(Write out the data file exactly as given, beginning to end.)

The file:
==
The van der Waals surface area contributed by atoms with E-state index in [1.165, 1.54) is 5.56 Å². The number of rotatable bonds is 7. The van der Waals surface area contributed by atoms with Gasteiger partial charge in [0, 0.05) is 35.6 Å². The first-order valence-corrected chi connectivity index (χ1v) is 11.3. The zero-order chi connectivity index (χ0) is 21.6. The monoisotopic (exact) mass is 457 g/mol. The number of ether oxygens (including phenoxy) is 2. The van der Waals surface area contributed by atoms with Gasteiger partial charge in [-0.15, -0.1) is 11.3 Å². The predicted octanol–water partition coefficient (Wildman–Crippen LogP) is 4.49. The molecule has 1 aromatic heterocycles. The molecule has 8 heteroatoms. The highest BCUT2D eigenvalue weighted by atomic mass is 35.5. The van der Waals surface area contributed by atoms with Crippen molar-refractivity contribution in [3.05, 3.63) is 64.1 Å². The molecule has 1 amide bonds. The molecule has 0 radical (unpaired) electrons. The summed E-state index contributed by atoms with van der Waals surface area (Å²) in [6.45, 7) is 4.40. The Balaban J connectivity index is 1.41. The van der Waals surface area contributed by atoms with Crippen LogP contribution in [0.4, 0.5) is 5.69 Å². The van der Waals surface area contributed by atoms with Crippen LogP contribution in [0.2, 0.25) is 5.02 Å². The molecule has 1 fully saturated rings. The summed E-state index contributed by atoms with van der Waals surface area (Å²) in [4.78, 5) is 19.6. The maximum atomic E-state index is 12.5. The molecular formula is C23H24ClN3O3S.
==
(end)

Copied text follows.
The van der Waals surface area contributed by atoms with E-state index in [1.165, 1.54) is 5.56 Å². The number of rotatable bonds is 7. The van der Waals surface area contributed by atoms with Gasteiger partial charge in [0, 0.05) is 35.6 Å². The first-order valence-corrected chi connectivity index (χ1v) is 11.3. The zero-order chi connectivity index (χ0) is 21.6. The monoisotopic (exact) mass is 457 g/mol. The number of ether oxygens (including phenoxy) is 2. The van der Waals surface area contributed by atoms with Gasteiger partial charge in [-0.15, -0.1) is 11.3 Å². The predicted octanol–water partition coefficient (Wildman–Crippen LogP) is 4.49. The molecule has 1 aromatic heterocycles. The molecule has 8 heteroatoms. The highest BCUT2D eigenvalue weighted by atomic mass is 35.5. The van der Waals surface area contributed by atoms with Crippen molar-refractivity contribution in [3.05, 3.63) is 64.1 Å². The molecule has 1 amide bonds. The molecule has 0 radical (unpaired) electrons. The summed E-state index contributed by atoms with van der Waals surface area (Å²) in [6.45, 7) is 4.40. The Balaban J connectivity index is 1.41. The van der Waals surface area contributed by atoms with Crippen LogP contribution in [0.4, 0.5) is 5.69 Å². The van der Waals surface area contributed by atoms with Crippen LogP contribution in [0.2, 0.25) is 5.02 Å². The molecule has 1 fully saturated rings. The summed E-state index contributed by atoms with van der Waals surface area (Å²) in [4.78, 5) is 19.6. The maximum atomic E-state index is 12.5. The molecular formula is C23H24ClN3O3S.